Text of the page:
Sweet morning sun, ready to go...
Our local garden show is nothing compared to shows in San Francisco, Philadelphia, of course, or the famous Chelsea show in the UK, but I look forward to it every year. I park in the same area, walk up the same ramp to the same local shopping center where the show is held, and note the same Bougainvillea growing on the entrance ramp. This year, it looks particularly good:
There were less display gardens even than last year, only six, I think. This first one was very good. You could see it actually installed in someone's yard, and be functional and attractive--quite rare and wonderful a thing as garden show displays go.
Classic ideas like uplit pots always seem to work beautifully. Plants were used that actually work in a garden--no mixing of Hostas with Opuntias here. Well done!
This next display was...well, it just wasn't interesting at all. Is that thing a fire pit right at toddler height?
Another garden was sort of a spiral path into a pond. That part was cool.
I thought the chair was ugly, though. Could anyone but a cat take a nap in that? It's that thing on the left that looks like a clump of wire.
It was hanging from a cool metal thing-y, though. A metal thing-y too wide for blogger's narrow format, so I present it to you sideways.
The OCC student display was well done except for the focal point, a really ugly globe right in the middle of the thing. This display was intended to be a touch-feel-fragrance garden for visually impaired children. The globe was textured and meant to be touched, and truly intended for the visually impaired, because if you could see it, you would hate it. There were fuzzy plants, and fragrance, and such like. I love Kalanchoe beharensis, but wonder how it would hold up to a kindergarten class.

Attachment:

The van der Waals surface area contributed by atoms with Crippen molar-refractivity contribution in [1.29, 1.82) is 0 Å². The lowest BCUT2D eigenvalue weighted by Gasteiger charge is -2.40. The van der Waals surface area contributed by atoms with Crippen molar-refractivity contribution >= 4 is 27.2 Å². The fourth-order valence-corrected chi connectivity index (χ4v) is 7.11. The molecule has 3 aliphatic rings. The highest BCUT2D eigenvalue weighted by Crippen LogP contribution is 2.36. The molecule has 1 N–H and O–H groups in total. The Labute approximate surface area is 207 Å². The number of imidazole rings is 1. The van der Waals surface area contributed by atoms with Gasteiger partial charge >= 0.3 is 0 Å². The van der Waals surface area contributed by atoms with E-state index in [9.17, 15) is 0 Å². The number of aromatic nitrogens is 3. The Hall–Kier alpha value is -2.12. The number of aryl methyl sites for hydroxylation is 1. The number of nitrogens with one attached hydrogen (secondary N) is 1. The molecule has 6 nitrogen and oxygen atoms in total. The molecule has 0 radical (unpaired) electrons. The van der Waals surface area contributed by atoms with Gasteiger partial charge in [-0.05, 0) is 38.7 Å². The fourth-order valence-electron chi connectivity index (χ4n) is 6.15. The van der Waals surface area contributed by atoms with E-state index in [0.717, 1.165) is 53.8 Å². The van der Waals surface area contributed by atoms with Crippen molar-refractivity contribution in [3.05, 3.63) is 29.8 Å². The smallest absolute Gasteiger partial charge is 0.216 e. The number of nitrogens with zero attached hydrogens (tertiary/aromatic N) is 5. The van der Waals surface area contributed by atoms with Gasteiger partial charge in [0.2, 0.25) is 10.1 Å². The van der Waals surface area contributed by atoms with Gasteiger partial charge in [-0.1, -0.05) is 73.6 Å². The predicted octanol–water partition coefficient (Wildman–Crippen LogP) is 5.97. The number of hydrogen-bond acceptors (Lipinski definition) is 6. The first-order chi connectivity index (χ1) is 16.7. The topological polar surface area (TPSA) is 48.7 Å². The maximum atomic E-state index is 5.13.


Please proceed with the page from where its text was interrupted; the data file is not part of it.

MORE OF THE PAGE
There was another display that wasn't worth photographing, and another I found so irksome I didn't photograph it. This last was labeled as "a healing garden". I suppose "healing gardens" are one of this year's trends, and they make me roll my eyes. I want to be like Cher in "Moonstruck" when she slapped Nicholas Cage and said "Snap out of it!" What is the point of a "healing garden"? Why do Americans think they need to be healed? Healed of what? The American obsession with drugs, with the expectation that one can swallow a pill (or in this case, a plant) and be cured of something--ridiculous. Every garden is a healing garden. A "healing garden" is for trendy people who don't garden. But...back to the display. Low walls of cinder block that created planters, and there were various "healing" plants in the planters. Worst trend of the year. Snap out of it! Other trends: Succulents are peaking. Trendies are due to get bored with them next year, I think. Orchids are long past trend--a lot less vendors than last year.
Something bad, something good. Bad: this garden bench. Yecch!
Nearby, there were also four huge welded/lasered metal sculptures--a leering dragon with pimply skin, a grotesque fish with bulging eyes 9 feet tall--that must have been intended to make small children scream in abject terror (not that there's anything wrong with that). I couldn't bear taking pictures of the sculptures for fear I would have to look at the pictures, so you (and I) are spared.